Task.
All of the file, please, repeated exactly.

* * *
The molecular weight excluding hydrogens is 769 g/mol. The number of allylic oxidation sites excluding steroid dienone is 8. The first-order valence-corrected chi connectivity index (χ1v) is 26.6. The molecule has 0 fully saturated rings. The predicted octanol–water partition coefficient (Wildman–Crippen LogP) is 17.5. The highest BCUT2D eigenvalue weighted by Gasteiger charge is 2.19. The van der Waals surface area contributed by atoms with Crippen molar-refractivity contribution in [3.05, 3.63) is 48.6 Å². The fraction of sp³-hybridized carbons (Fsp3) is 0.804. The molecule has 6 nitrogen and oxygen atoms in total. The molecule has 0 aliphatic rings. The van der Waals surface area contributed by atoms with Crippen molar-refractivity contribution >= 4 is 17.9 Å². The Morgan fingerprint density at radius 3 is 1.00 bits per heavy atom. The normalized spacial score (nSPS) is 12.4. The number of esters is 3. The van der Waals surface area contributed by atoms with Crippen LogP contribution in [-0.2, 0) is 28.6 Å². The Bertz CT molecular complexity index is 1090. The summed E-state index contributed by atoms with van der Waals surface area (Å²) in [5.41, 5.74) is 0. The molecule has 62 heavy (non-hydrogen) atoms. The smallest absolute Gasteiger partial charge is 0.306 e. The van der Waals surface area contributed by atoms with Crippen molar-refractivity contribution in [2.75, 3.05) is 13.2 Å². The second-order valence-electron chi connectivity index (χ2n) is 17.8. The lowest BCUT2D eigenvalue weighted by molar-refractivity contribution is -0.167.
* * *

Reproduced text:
The molecular weight excluding hydrogens is 769 g/mol. The number of allylic oxidation sites excluding steroid dienone is 8. The first-order valence-corrected chi connectivity index (χ1v) is 26.6. The molecule has 0 fully saturated rings. The predicted octanol–water partition coefficient (Wildman–Crippen LogP) is 17.5. The highest BCUT2D eigenvalue weighted by Gasteiger charge is 2.19. The van der Waals surface area contributed by atoms with Crippen molar-refractivity contribution in [3.05, 3.63) is 48.6 Å². The fraction of sp³-hybridized carbons (Fsp3) is 0.804. The molecule has 6 nitrogen and oxygen atoms in total. The molecule has 0 aliphatic rings. The van der Waals surface area contributed by atoms with Crippen molar-refractivity contribution >= 4 is 17.9 Å². The Morgan fingerprint density at radius 3 is 1.00 bits per heavy atom. The normalized spacial score (nSPS) is 12.4. The number of esters is 3. The van der Waals surface area contributed by atoms with Crippen LogP contribution in [-0.2, 0) is 28.6 Å². The Bertz CT molecular complexity index is 1090. The summed E-state index contributed by atoms with van der Waals surface area (Å²) in [5.41, 5.74) is 0. The molecule has 62 heavy (non-hydrogen) atoms. The smallest absolute Gasteiger partial charge is 0.306 e. The van der Waals surface area contributed by atoms with Crippen molar-refractivity contribution in [2.75, 3.05) is 13.2 Å². The second-order valence-electron chi connectivity index (χ2n) is 17.8. The lowest BCUT2D eigenvalue weighted by molar-refractivity contribution is -0.167.